What is your involvement in the Central Highlands sport and recreation community?
I have lived and worked in Emerald for 35 years and consider myself a local. I raised two boys here who were involved in a myriad of sport and recreation clubs including cricket, dance, swimming, scouts, golf and tennis. I have also been involved in community groups such as family day care and disability services. I have formed close community ties with my involvement in these organisations, often on their committees and boards or in a volunteer capacity .My sons played their sports across the whole Central Highlands and Central Queensland region, with countless hours of travel which helped me become aware of sport and recreation facilities in the entire region. I have been involved with CH Cricket and Brothers Cricket for more than ten years now and find that I am often the first port of call when anyone new to the region has cricket enquiries and indeed when people from other clubs in CH have queries. I am always willing to help any club or association, no matter what sport or code, as best I can – particularly with advice on governance, grants and other admin issues.
How long have you been a Game Plan Advisory Committee member and what made you join?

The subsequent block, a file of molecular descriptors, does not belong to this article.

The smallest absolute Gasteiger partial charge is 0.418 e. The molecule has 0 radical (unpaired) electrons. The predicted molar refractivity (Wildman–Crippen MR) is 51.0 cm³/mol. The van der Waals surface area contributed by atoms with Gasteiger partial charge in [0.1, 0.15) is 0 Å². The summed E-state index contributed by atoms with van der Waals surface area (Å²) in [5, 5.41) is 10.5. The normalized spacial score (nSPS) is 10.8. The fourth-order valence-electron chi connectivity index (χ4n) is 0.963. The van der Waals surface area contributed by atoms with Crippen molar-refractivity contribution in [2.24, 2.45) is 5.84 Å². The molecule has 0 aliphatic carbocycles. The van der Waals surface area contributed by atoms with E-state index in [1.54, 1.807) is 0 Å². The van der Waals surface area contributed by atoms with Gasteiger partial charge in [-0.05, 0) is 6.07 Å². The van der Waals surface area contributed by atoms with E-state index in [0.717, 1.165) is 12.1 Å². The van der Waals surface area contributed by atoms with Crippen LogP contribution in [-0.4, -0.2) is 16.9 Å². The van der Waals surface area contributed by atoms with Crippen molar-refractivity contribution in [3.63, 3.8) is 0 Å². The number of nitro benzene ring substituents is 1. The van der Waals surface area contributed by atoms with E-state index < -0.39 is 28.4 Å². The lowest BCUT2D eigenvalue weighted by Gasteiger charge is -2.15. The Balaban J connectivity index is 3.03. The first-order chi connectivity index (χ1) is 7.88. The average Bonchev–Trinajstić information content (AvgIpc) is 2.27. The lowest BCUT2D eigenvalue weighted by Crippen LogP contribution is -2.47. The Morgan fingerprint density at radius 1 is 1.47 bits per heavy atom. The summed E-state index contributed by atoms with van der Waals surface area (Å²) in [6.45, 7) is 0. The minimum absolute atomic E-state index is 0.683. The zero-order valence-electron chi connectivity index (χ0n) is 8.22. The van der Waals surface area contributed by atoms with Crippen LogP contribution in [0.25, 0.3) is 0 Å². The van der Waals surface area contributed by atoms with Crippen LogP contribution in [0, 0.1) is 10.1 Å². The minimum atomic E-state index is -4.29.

I submitted my expression of interest to join GPAC back when the first community members were invited to apply. After submission of my application and due process I was appointed as one of three community members. I understand this was a ground-breaking action for council to take – to have community members totally involved in a committee and in the whole decision-making process. A common theme in most clubs I had been involved in and had helped was the real need for tenure of council owned lands to be formalised, as well as the relationship between council and clubs. The development of sporting facilities had to me always historically been quite ad-hoc and most clubs all had their own stories of how they had trouble communicating with council or getting things done etc. I had seen council try and get some tenures and user agreements in place over the years but for whatever reason this process was always started and never finished. For clubs, and no doubt council, this constant stalling was frustrating. I wanted to be part of a process that I hoped would finally push forward (and it wouldn’t be easy) with the goals in mind to fruition. I also can see the bigger picture and whilst I may be based in Emerald (and often rep-level sport is in Emerald), I am from a tiny community on the Sunshine Coast and at all times have been aware and mindful of the vagaries of distance and geographical location in our vast Central Highlands area. I thought that I had the ability to see the bigger picture, to represent all sport and recreation groups from all areas. I felt that I had a good mix of admin and governance skills to bring to the table, as well as the passion for sport and recreation in the Central Highlands.
What do you like about being a member and what could new members help improve?